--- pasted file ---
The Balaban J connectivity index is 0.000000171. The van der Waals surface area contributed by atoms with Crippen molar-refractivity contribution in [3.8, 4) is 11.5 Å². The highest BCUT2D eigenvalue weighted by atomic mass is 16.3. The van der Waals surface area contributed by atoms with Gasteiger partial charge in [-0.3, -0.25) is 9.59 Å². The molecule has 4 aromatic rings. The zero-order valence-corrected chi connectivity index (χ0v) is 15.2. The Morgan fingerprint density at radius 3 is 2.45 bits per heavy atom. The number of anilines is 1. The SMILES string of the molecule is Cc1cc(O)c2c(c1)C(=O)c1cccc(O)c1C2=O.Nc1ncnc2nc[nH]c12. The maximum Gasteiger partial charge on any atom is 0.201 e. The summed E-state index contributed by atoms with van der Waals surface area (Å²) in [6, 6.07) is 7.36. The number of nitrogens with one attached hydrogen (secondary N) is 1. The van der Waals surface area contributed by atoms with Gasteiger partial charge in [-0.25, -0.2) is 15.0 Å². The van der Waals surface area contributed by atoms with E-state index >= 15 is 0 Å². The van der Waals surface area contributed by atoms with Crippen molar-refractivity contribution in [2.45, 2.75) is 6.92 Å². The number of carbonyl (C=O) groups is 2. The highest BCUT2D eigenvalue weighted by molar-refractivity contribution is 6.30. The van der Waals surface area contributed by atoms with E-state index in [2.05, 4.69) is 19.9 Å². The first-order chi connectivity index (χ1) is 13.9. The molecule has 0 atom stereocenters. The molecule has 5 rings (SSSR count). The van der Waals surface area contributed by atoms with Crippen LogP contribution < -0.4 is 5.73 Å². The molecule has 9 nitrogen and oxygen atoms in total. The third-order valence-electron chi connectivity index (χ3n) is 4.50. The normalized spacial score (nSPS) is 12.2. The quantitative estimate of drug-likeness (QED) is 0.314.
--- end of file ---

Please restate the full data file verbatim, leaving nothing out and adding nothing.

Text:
The Balaban J connectivity index is 0.000000171. The van der Waals surface area contributed by atoms with Crippen molar-refractivity contribution in [3.8, 4) is 11.5 Å². The highest BCUT2D eigenvalue weighted by atomic mass is 16.3. The van der Waals surface area contributed by atoms with Gasteiger partial charge in [-0.3, -0.25) is 9.59 Å². The molecule has 4 aromatic rings. The zero-order valence-corrected chi connectivity index (χ0v) is 15.2. The Morgan fingerprint density at radius 3 is 2.45 bits per heavy atom. The number of anilines is 1. The SMILES string of the molecule is Cc1cc(O)c2c(c1)C(=O)c1cccc(O)c1C2=O.Nc1ncnc2nc[nH]c12. The maximum Gasteiger partial charge on any atom is 0.201 e. The summed E-state index contributed by atoms with van der Waals surface area (Å²) in [6, 6.07) is 7.36. The number of nitrogens with one attached hydrogen (secondary N) is 1. The van der Waals surface area contributed by atoms with Gasteiger partial charge in [-0.25, -0.2) is 15.0 Å². The van der Waals surface area contributed by atoms with E-state index >= 15 is 0 Å². The van der Waals surface area contributed by atoms with Crippen molar-refractivity contribution in [2.45, 2.75) is 6.92 Å². The number of carbonyl (C=O) groups is 2. The highest BCUT2D eigenvalue weighted by molar-refractivity contribution is 6.30. The van der Waals surface area contributed by atoms with E-state index in [2.05, 4.69) is 19.9 Å². The first-order chi connectivity index (χ1) is 13.9. The molecule has 0 atom stereocenters. The molecule has 5 rings (SSSR count). The van der Waals surface area contributed by atoms with Crippen LogP contribution < -0.4 is 5.73 Å². The molecule has 9 nitrogen and oxygen atoms in total. The third-order valence-electron chi connectivity index (χ3n) is 4.50. The normalized spacial score (nSPS) is 12.2. The quantitative estimate of drug-likeness (QED) is 0.314.